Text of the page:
There is confusion over a decision to close an investigation into private investigators, Thompson & Clark.
The Serious Fraud Office is not pressing charges, saying the "high evidential standard" for laying charges had not been met.
Greenpeace executive director Russel Norman says Thompson & Clark was spying on activists for the Ministry of Business, Innovation and Employment.
"It's very worrying when a firm like Thompson and Clark gets away with it, in this case when they were found to be doing a whole bunch of - in my opinion - unlawful things."
- Thompson and Clark didn't break law recording Southern Response claimants' meetings - police
- $180k of taxpayer money used to spy on Kiwis after Christchurch earthquakes
- Inquiry finds Thompson and Clark spies snooped on earthquake victims
- Southern Response chair resigns following Govt spying fiasco
Thompson & Clark was also accused of spying on Canterbury earthquake claimants.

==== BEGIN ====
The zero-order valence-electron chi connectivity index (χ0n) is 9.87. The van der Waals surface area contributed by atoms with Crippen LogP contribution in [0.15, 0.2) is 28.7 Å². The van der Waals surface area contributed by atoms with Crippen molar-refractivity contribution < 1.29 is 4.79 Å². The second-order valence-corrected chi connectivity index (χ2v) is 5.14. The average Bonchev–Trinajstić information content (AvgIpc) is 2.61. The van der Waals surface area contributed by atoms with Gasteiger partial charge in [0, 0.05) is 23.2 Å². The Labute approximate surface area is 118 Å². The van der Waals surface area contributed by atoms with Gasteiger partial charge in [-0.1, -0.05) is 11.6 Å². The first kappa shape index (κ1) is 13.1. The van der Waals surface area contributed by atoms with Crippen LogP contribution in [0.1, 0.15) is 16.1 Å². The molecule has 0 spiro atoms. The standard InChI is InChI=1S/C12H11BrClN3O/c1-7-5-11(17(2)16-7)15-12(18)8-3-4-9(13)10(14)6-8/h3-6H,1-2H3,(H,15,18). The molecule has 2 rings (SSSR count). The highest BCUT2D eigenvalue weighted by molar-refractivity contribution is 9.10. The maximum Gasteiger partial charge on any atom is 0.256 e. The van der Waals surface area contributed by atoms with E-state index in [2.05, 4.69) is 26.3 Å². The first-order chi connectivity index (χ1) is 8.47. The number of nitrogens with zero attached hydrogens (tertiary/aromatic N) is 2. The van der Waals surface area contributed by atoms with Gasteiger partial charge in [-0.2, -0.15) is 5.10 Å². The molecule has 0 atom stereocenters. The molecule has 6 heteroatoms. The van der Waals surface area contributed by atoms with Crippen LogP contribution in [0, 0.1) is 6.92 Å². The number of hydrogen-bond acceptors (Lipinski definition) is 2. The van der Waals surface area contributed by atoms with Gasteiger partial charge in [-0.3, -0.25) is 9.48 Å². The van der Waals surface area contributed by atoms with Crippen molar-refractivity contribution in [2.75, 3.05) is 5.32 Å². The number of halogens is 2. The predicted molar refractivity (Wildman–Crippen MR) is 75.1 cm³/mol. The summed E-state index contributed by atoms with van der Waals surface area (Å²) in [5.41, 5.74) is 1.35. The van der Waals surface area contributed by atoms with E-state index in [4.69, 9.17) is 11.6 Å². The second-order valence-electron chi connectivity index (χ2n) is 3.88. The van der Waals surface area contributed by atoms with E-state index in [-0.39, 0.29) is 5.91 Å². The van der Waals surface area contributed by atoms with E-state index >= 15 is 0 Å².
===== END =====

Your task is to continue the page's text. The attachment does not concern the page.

Dr Norman says MBIE has promised it will no longer work with Thompson & Clark. The Prime Minister in March last year ordered Government departments not to use the firm.
"It will be interesting to see if Government officials have learned their lesson from their decade of working together with these private investigators to target climate activists," said Dr Norman.
But he's disappointed no one will be held accountable.
"They were certainly unlawfully using the NZTA database, and they were acting for oil companies and working with MBIE."